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Alcohol Clin Exp Res. 2006 Mar;30(3):523-30.

Effects of amino acid substitutions in transmembrane domains of the NR1 subunit on the ethanol inhibition of recombinant N-methyl-D-aspartate receptors.

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Department of Neurosciences, Division of Neuroscience Research and Center for Drug and Alcohol Programs, Medical University of South Carolina, Charleston, South Carolina 29425, USA.



The N-methyl-D-aspartate (NMDA) subtype of glutamate receptor is involved in a variety of processes that regulate neuronal plasticity and is an important target for the acute and chronic effects of ethanol. However, the specific sites where ethanol interacts with the receptor protein have yet to be fully elucidated. We previously demonstrated that a phenylalanine to alanine mutation in the third transmembrane domain (TM3) of the NR1 subunit decreased the ethanol inhibition of NMDA receptors expressed in HEK293 cells. In this study, we characterized the ethanol inhibition of NMDA receptors containing additional mutations within the TM3 and TM4 domains of the NR1 subunit.


Site-directed mutagenesis was used to alter specific amino acid residues in the TM3 and TM4 domains of the NR1 subunit. Mutant NR1 subunits were coexpressed with the NR2A subunit in HEK293 cells and examined for alterations in ethanol sensitivity using whole-cell voltage-clamp electrophysiology.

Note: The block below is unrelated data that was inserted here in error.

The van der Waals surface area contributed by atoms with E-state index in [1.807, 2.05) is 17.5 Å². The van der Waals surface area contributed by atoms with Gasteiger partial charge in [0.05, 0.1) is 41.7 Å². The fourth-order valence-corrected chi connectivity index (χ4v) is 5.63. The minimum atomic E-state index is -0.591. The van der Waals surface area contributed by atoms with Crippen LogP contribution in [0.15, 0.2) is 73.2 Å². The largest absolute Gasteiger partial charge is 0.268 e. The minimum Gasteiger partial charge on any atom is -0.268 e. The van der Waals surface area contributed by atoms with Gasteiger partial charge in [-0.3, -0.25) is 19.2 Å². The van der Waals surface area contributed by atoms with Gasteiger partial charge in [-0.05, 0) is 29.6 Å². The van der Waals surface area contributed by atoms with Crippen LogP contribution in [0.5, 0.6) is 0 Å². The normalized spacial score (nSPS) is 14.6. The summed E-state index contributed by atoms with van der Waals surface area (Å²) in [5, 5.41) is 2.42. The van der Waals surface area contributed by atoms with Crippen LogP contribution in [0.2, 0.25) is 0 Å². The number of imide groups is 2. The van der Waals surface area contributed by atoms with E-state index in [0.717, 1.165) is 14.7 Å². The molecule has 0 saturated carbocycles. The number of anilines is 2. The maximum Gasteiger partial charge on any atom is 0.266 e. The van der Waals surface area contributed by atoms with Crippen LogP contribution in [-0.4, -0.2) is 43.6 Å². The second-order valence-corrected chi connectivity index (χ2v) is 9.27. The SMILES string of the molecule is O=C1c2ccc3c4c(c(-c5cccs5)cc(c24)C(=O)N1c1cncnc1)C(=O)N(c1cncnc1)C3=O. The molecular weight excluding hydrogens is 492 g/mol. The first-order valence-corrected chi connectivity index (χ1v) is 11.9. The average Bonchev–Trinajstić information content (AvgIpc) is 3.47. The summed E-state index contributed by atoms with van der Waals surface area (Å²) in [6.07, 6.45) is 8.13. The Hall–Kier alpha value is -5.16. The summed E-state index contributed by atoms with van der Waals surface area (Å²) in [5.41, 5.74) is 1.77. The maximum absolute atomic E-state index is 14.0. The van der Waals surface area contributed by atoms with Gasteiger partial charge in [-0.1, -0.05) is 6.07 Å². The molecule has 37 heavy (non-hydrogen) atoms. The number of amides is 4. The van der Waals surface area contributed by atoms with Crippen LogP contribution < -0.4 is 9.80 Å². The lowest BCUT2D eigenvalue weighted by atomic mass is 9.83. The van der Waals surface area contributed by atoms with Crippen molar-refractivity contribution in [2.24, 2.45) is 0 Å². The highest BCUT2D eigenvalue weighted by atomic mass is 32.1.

Replacing phenylalanine at TM3 position 639 in the NR1 subunit (F639) with 9 different amino acids produced functional receptors when coexpressed with the NR2A subunit. All mutants showed a concentration-dependent inhibition by ethanol (10-100 mM), with the alanine and serine mutants being significantly less sensitive to ethanol. Amino acid substitutions at the F639 site also produced variable changes in the concentration-response relationship to glycine. However, no significant correlation between glycine EC(50) values and the magnitude of ethanol inhibition was observed. Alanine mutations at TM4 positions 813 (M813A) and 819 (L819A), but not at 817 (F817A), of the NR1 subunit enhanced ethanol inhibition. Substitution of tryptophan for TM4 residues in the NR1 subunit (positions 820-822) that are homologous to a site in the NR2A subunit shown to reduce ethanol inhibition (A825W) had no effect on ethanol sensitivity. However, these NR1 TM4 tryptophan mutants restored the ethanol inhibition of the NR1 TM3 F639A mutant to wild-type levels in a stepwise fashion.


These results indicate that the ethanol sensitivity of NMDA receptors may be regulated by discrete sites within the TM3 and TM4 domains of the NR1 subunit.

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